Oliver Nelson’s Don’t Stand Up is a happy belter for everyone, and J C closes the album with the mambo. Perk wails on this one, Pass is transcendental and one can indulge the length of the dextrous and non-bombastic drum solo on the grounds that J C too is not just a tasteful accompanist, but an athletic soloist. This and J C’s tune are good compositions by the drummer, who was also a tasteful player.
A fine confirmation that the great West Coast era extended beyond the 50s."
Steve Voce (May 4, 2019)
"En 1964, James Charles Heard, laissant New York pour les douceurs du Pacifique, posait les suitcases de sa batterie à Los Angeles où il fut accueilli à bras ouverts par le contrebassiste Howard Rumsey, alors programmateur du fameux Lighthouse Jazz Club depuis de nombreuses années. Fort de sa longue expérience (il approchait la cinquantaine et avait côtoyé aussi bien les vétérans des années 1930 que les bebopers), le batteur y forma un quintette où le swing et l’improvisation étaient les deux valeurs cardinales Bill Perkins était au ténor, lui qui avait fait ses classes chez Woody Herman et Stan Kenton avant de devenir un incontournable de la scène west coast (c’est l’occasion de réécouter “The Brothers” avec Al Cohn et Richie Kamuca). Il montre ici toute sa virtuosité dans un unisson époustouflant avec Joe Pass, monstre éternel de la guitare, sur un thème d’Oliver Nelson. Quant à Frank Strazzeri, pianiste sous-estimé, et Jim Hughart, jeune bassiste débarquant lui aussi à L.A. fort de la protection de Ray Brown, ils constituaient avec Heard la rythmique groovy que voulait le batteur. Energie folle, swing terrible, imagination habitant les solistes, tout est là dans ce qui est le seul témoignage sonore de ce groupe de furieux publié à ce jour."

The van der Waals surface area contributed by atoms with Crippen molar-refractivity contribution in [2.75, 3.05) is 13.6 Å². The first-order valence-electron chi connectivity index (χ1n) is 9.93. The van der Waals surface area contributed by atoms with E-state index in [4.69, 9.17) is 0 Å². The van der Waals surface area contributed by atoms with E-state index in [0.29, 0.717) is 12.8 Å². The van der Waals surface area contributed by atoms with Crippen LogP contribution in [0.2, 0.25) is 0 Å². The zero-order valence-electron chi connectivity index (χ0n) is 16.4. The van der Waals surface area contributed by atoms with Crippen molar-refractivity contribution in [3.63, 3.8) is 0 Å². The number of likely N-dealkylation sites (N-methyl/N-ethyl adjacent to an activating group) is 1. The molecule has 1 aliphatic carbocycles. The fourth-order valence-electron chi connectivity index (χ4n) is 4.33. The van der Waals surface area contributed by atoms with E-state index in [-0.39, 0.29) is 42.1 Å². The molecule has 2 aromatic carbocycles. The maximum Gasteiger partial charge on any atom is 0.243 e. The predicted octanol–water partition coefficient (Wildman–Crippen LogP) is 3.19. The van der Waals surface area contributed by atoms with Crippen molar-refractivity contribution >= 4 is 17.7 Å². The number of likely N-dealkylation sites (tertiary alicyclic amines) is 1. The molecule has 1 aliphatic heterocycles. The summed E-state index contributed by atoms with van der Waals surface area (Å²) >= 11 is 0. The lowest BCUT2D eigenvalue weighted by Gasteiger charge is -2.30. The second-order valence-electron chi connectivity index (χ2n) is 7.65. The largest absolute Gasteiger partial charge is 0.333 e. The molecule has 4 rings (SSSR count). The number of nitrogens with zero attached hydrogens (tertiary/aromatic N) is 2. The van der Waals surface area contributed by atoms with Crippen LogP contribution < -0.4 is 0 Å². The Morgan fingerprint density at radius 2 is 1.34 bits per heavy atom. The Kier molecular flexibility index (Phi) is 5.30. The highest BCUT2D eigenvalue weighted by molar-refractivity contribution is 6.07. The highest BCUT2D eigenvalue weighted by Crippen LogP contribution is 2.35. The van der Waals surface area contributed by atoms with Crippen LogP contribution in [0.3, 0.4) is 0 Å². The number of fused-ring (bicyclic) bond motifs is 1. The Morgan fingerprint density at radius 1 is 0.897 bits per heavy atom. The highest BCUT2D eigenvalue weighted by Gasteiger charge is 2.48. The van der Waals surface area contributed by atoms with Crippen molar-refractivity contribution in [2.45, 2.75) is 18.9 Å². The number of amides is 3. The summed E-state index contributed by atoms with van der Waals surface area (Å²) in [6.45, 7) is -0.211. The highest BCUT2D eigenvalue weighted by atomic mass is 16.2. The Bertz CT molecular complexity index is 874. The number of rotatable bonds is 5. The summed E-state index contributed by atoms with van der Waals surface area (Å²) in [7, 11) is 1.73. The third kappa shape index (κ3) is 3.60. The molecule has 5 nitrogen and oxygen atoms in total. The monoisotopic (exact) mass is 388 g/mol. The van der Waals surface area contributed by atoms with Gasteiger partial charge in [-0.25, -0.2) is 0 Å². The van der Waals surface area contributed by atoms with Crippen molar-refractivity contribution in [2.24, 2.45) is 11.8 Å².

Philippe Vincent (Mai, 2019)
"Back in the 1960s, if you lived in Los Angeles, the jazz world was your oyster, as you had a surfeit of clubs in which to spend the evening to take in the modern sounds. One of the most legendary was The Lighthouse, home of the birth of what became known as “West Coast Jazz” and the stage for stars including Shorty Rogers, Gerry Mulligan, Art Pepper, Bud Shank, Shelly Manne and bands like the one co-lead by the team of drummer J.C. Heard and saxist Bill Perkins which included the legendary guitarist Joe Pass as well as Jim Hughart/b and Frank Strazzeri to fill out the rhythm section for this recoding.
Perkins was the personification of the warm toned tenor that imbibed the well of Lester Young. He is rich and breathy on the sleek “Bob’s Blues” and bops with delight on “Don’t Stand Up.” His rich lyricism is gorgeous on an incomplete take of “There Will Never Be Another You” while on bariton sax he grooves to a shuffle on a swinging “Blues In Hoss’ Flat.” Pass is rapid fire ready as he simmers with Heard on the fiery “Cute” and is given a rich solo moment on a lovely “Sometime Ago.” The team stretches out as Heard lets the sparks fly on “Mambo-Bop” while Hughart and Strazzeri push and pull on a velvety “Passion Flower.” All that’s missing is the two drink minimum.
The excellent liner notes give impressive background on the musicians, the club and the vibe of the LA jazz scene during the swinging 60s."
George W. Harris (March 1, 2019)